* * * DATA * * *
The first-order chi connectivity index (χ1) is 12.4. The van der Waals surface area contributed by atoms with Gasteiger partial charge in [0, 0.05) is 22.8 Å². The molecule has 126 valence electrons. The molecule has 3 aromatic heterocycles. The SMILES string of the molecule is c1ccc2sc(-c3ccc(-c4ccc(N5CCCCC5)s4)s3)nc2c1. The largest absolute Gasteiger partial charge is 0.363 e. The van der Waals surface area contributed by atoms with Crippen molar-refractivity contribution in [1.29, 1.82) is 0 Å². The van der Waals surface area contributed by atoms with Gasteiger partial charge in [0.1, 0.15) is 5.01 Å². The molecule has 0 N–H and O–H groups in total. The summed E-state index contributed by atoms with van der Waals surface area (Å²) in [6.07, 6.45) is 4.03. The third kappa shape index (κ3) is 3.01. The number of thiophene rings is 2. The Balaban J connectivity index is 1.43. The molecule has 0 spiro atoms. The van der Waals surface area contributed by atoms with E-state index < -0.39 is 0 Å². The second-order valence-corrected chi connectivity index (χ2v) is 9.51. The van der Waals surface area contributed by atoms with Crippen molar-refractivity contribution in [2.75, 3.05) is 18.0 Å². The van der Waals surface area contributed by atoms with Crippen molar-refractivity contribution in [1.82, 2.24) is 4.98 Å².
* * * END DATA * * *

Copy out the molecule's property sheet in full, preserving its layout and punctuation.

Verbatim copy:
The first-order chi connectivity index (χ1) is 12.4. The van der Waals surface area contributed by atoms with Gasteiger partial charge in [0, 0.05) is 22.8 Å². The molecule has 126 valence electrons. The molecule has 3 aromatic heterocycles. The SMILES string of the molecule is c1ccc2sc(-c3ccc(-c4ccc(N5CCCCC5)s4)s3)nc2c1. The largest absolute Gasteiger partial charge is 0.363 e. The van der Waals surface area contributed by atoms with Crippen molar-refractivity contribution in [1.29, 1.82) is 0 Å². The van der Waals surface area contributed by atoms with Gasteiger partial charge in [0.1, 0.15) is 5.01 Å². The molecule has 0 N–H and O–H groups in total. The summed E-state index contributed by atoms with van der Waals surface area (Å²) in [6.07, 6.45) is 4.03. The third kappa shape index (κ3) is 3.01. The number of thiophene rings is 2. The Balaban J connectivity index is 1.43. The molecule has 0 spiro atoms. The van der Waals surface area contributed by atoms with E-state index < -0.39 is 0 Å². The second-order valence-corrected chi connectivity index (χ2v) is 9.51. The van der Waals surface area contributed by atoms with Crippen molar-refractivity contribution in [2.75, 3.05) is 18.0 Å². The van der Waals surface area contributed by atoms with Crippen molar-refractivity contribution in [1.82, 2.24) is 4.98 Å².